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  • Writer's picturePaula Harrison

Moving from within

If you practise yoga, you have no doubt at some point been completely absorbed and driven by the aesthetics of a pose, I know I have! No doubt that has meant grasping and reaching for what we see as an end point, like touching the toes, doing full splits, getting up into a handstand or any other number of things we think will put a big tick in the box for that pose and make us “good” at yoga, whatever that means!

The question is, why?

What are we looking to achieve?

What is our intention behind the practise?

Hopefully in questioning and answering these we may start to move our bodies with a clearer intention. Beginning to move from a place of being in it for the experience, the exploration, for our wellbeing and simply to be able to feel good. After all aren’t we more than just this physical shape we identify with? Doesn't our wellbeing go beyond mere achievement in physical asana?

Yoga philosophy defines the body as having five states of being or sheaths, like layers, they are called the kosha (Taittiriya Upanishad). The most helpful definition I have read is to think of these layers like a Russian doll, except we can’t separate them out, they are all interconnected. The outer layer is our physical body, the Annamaya kosha, the densest, made of matter as we know it. The other four are subtler energy states that we can’t see but we can feel into them if we pay close attention. Briefly the five sheaths are:

1. Annamaya Kosha – the physical material body

2. Pranamaya Kosha – the life energy sheath

3. Manomaya Kosha – the mental sheath

4. Vijnanamaya Kosha – the intellect field

5. Anandamaya Kosha – the bliss/spirit field

It therefore seems that if we can start to connect beyond our physical self to these subtler bodies, we might start to move more from within, sensing into how a posture feels in our body through these layers, coming from a place of inquiry that only we have the answer to.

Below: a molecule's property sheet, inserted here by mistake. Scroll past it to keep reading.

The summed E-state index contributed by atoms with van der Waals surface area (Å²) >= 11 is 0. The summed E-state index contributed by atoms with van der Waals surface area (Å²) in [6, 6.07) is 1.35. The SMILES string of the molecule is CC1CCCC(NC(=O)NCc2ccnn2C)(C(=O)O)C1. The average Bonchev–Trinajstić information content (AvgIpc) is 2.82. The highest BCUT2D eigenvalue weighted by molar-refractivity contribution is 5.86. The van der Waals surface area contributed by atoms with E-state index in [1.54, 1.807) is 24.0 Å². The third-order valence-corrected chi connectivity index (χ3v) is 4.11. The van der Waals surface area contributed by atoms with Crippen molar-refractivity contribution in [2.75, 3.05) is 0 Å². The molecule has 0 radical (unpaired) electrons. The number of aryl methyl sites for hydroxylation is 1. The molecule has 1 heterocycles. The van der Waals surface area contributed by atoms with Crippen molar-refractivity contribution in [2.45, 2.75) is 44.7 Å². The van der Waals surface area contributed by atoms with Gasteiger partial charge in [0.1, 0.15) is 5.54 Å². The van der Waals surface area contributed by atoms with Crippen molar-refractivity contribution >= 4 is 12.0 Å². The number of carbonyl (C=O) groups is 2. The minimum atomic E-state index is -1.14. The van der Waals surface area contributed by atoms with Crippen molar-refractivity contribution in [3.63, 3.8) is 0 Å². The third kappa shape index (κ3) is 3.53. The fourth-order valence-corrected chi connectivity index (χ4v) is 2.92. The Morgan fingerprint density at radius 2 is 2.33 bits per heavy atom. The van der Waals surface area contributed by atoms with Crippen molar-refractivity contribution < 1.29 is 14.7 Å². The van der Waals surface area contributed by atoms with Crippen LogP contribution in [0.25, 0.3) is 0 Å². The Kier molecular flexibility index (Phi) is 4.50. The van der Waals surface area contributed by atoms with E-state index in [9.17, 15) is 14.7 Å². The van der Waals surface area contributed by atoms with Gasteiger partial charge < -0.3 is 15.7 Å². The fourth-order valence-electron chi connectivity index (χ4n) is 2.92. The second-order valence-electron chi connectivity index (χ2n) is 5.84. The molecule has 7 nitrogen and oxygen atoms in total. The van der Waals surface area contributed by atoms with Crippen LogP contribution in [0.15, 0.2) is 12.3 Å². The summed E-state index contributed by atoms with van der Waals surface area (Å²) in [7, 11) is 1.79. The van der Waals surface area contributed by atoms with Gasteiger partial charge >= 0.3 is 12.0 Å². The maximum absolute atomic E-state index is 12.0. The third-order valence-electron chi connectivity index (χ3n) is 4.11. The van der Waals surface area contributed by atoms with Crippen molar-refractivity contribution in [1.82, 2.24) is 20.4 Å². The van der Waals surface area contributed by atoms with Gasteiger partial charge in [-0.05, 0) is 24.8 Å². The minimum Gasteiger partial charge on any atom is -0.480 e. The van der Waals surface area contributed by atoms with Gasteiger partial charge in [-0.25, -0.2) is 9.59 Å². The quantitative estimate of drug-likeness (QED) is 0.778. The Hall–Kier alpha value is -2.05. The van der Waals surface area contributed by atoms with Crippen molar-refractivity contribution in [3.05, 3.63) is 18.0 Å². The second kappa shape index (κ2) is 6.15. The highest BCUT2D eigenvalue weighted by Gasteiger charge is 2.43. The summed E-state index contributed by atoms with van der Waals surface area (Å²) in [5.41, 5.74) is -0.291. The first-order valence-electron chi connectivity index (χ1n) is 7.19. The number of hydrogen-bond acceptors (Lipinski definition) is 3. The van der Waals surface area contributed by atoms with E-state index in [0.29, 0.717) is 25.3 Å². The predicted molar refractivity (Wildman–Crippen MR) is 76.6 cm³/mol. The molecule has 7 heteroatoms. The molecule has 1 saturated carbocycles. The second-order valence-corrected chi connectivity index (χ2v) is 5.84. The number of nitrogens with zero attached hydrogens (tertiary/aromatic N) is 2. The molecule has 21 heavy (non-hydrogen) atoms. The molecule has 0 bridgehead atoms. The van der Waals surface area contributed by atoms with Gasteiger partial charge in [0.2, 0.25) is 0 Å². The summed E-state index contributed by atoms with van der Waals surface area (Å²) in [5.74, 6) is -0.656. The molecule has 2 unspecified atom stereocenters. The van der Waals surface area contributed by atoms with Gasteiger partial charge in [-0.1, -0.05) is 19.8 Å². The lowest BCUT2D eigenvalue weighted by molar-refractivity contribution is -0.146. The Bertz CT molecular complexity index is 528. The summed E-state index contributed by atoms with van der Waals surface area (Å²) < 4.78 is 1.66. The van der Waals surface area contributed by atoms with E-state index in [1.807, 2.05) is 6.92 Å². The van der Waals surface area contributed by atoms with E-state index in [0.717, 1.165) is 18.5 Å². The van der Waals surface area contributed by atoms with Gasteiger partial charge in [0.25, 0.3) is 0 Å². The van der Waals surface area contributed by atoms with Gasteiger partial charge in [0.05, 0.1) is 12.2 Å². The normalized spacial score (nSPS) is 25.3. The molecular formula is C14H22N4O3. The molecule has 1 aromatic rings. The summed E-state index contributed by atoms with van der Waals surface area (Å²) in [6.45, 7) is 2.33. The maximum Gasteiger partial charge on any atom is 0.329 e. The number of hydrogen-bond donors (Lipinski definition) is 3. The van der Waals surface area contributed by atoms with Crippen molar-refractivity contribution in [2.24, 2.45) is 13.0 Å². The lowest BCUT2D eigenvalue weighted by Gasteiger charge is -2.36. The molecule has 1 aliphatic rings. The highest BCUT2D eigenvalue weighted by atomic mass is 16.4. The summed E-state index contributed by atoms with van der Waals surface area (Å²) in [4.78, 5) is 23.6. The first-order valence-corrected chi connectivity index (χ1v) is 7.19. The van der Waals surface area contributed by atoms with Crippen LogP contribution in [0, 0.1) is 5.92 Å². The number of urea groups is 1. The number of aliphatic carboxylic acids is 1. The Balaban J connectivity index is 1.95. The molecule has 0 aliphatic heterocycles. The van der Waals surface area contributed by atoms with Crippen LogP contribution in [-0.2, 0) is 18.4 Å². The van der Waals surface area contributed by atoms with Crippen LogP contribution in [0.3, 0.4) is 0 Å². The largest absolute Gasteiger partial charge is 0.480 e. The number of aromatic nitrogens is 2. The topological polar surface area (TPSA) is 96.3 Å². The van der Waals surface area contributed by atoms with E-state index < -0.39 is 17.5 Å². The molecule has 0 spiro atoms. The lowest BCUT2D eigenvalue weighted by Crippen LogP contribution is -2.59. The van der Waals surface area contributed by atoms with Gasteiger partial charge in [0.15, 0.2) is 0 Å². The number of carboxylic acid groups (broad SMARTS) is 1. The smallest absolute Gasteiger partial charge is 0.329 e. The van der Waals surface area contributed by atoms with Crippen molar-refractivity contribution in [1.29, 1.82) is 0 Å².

A great way to take this intention into each practise is start in a little stillness, just sit and observe the body, mind, breath and energy with a kind compassionate gaze. Keeping the eyes closed when you first start moving can really help keep this connection – move to how you feel, your body knows, we just need to listen. Sometimes we get moving and things start to feel free and the energy flows and we may move into a stronger practise, other times we may just need more nourishing slower movements, both are our practise, neither is better or worse than the other, it’s just what it is on that day.

This doesn’t mean that we can’t have goals, they can be great as they offer a measurable achievement, a way to see where the effort and work has had affect, but I think we must be sure and clear on what those goals are, what we need to do safely to achieve them and what we are working with in our own bodies. For example, achieving full splits might not be of much functional use in your daily life, unless you are a ballet dancer or gymnast but maybe just working to gain a little more space, mobility and strength in your body is useful because you get tight from sitting down for most of the day.

It might be that a year of mainly practising at home has helped start to guide us in this direction. Without a class of people around to distract us we may have found it easier to drop into our own body and space and move as it suits. This time may have even provided the confidence needed to continue a home practise which is really the key to it all – we need to unravel and know our own body and all the strengths, quirks and habits that come with it and simply work from there whilst keeping a sense of joy in the experience otherwise why do it?

It can be really helpful to just come back to the first of Patanjali’s yamas - ahimsa - which means non-harming, practising our movement without harm to self, dropping into our own bodies and energy and working with where we are each time, a constantly evolving and changing practise.

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